Anderson allowed a run and four hits with six strikeouts and no walks over seven innings in a 4-1 victory against the Twins that also featured the A's debut of shortstop Stephen Drew and an around-the-horn triple play.
Drew went 0 for 4 at the plate and wasn't involved in the triple play, which was started by third baseman Josh Donaldson on a one-hop grounder hit by Minnesota's Trevor Plouffe in the fifth inning. Adam Rosales made a great jumping pivot at second and completed the triple with a strong throw to first baseman Chris Carter. It was the 21st triple play in A's history and the first since Randy Velarde turned an unassisted one against the Yankees in 2000.
''J.D. got rid of it really quick and got it to me,'' Rosales said. ''I saw Plouffe and I had a couple steps to get him and just let it go as quick as I could. That was pretty sweet.''
(Sidebar: The around-the-horn triple play ought to be renamed "The Gary Gaetti" of the Twins for that time he started two triple plays in one game against the Red Sox in 1990.)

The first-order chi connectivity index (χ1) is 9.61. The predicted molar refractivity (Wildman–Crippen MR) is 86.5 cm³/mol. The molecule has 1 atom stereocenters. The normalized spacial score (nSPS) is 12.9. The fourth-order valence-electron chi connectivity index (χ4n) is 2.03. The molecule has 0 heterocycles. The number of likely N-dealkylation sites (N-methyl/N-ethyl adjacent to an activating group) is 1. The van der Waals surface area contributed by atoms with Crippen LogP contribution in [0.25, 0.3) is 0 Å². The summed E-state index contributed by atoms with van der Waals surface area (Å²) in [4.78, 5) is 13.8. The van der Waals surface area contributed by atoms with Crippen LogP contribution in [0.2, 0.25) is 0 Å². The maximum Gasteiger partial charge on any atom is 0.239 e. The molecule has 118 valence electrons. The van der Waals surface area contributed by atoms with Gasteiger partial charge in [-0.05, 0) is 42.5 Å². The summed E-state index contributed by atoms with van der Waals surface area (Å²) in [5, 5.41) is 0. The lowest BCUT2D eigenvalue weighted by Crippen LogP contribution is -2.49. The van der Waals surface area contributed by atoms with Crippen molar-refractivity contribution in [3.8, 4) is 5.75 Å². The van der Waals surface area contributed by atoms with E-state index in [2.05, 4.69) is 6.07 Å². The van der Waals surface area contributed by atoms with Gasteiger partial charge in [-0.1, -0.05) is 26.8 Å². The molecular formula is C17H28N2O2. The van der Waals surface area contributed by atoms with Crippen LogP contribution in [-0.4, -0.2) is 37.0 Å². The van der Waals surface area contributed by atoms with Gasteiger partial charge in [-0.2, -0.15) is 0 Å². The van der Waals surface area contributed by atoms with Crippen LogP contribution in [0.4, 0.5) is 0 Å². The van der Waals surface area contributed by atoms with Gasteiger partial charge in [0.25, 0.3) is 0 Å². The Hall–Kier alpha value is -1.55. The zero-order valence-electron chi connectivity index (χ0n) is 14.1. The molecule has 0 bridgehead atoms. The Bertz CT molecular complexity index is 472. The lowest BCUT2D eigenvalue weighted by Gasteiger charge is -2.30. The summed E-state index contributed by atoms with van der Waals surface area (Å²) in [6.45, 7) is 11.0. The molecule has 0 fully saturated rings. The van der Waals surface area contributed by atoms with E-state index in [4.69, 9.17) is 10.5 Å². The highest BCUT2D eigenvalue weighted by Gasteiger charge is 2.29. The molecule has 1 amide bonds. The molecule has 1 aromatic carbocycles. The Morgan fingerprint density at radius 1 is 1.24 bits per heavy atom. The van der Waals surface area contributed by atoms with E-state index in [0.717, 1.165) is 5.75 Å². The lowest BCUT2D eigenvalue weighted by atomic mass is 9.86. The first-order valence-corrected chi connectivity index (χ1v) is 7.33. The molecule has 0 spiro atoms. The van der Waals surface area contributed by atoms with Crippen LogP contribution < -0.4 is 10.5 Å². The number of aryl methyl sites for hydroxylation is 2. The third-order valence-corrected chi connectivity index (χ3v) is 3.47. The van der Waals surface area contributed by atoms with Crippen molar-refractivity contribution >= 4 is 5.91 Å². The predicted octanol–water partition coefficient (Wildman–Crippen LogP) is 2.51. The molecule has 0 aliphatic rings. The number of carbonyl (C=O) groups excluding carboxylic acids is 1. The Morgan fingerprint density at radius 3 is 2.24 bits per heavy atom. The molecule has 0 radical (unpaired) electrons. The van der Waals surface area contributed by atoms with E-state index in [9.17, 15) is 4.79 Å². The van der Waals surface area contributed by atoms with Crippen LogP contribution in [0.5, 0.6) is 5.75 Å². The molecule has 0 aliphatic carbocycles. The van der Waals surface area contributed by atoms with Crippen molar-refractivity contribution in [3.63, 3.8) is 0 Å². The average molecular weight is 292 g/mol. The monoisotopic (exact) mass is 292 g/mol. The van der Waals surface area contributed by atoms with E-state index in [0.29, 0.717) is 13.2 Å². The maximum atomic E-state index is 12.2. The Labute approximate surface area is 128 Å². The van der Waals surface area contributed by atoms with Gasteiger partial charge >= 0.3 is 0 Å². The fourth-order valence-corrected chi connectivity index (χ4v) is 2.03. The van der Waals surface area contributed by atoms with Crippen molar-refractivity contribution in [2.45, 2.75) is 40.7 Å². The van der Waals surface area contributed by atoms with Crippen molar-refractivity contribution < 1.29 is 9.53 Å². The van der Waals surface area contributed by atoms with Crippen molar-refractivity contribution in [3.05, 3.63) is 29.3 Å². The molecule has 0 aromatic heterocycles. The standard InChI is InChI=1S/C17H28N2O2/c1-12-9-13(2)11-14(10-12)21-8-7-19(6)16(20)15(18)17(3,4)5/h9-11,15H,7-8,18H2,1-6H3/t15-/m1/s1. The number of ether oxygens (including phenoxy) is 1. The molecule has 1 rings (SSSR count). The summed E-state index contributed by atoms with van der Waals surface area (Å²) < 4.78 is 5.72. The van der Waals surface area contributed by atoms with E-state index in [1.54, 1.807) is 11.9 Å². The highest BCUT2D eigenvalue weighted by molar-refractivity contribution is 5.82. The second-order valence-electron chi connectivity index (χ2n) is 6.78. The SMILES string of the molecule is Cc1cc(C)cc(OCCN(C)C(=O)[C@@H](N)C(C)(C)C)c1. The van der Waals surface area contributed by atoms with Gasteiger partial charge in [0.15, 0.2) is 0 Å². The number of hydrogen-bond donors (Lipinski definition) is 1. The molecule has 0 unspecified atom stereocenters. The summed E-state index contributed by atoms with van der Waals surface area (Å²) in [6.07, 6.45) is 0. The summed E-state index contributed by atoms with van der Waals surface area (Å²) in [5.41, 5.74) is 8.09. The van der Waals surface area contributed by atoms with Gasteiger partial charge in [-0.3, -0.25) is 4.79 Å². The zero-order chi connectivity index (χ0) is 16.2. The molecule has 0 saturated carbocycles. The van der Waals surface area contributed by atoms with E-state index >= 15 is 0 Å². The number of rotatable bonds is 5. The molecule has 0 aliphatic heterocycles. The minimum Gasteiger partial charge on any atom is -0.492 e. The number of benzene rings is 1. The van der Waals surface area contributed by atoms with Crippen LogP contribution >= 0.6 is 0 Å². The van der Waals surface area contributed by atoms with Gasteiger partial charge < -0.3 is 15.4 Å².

Anderson was impressed, too.
''I've never seen a triple play in person, let alone be on the mound for it, so it's pretty awesome,'' Anderson said. ''It kind of propelled me for the last two innings.''
Despite the efficiency and elegance of a 5-4-3 triple play, Anderson still was the star of the night.
Anderson hadn't been on a major-league mound since June 2011. The next month, he was having elbow ligament replacement surgery in his left arm. But he looked great against the Twins, even before throwing a pitch. Along with his rehab, Anderson dropped 25 pounds. At age 24 and healthy, his career is ready to take off. He threw 86 pitches — 62 for strikes — against Minnesota.
''Anderson really didn't give us much of a chance,'' Minnesota manager Ron Gardenhire said. ''He had a lot of life on his ball. It shows that he did everything he needed to do to get ready.''
And how nice of his teammates to greet him with the gift of a triple play. Those guys obviously care.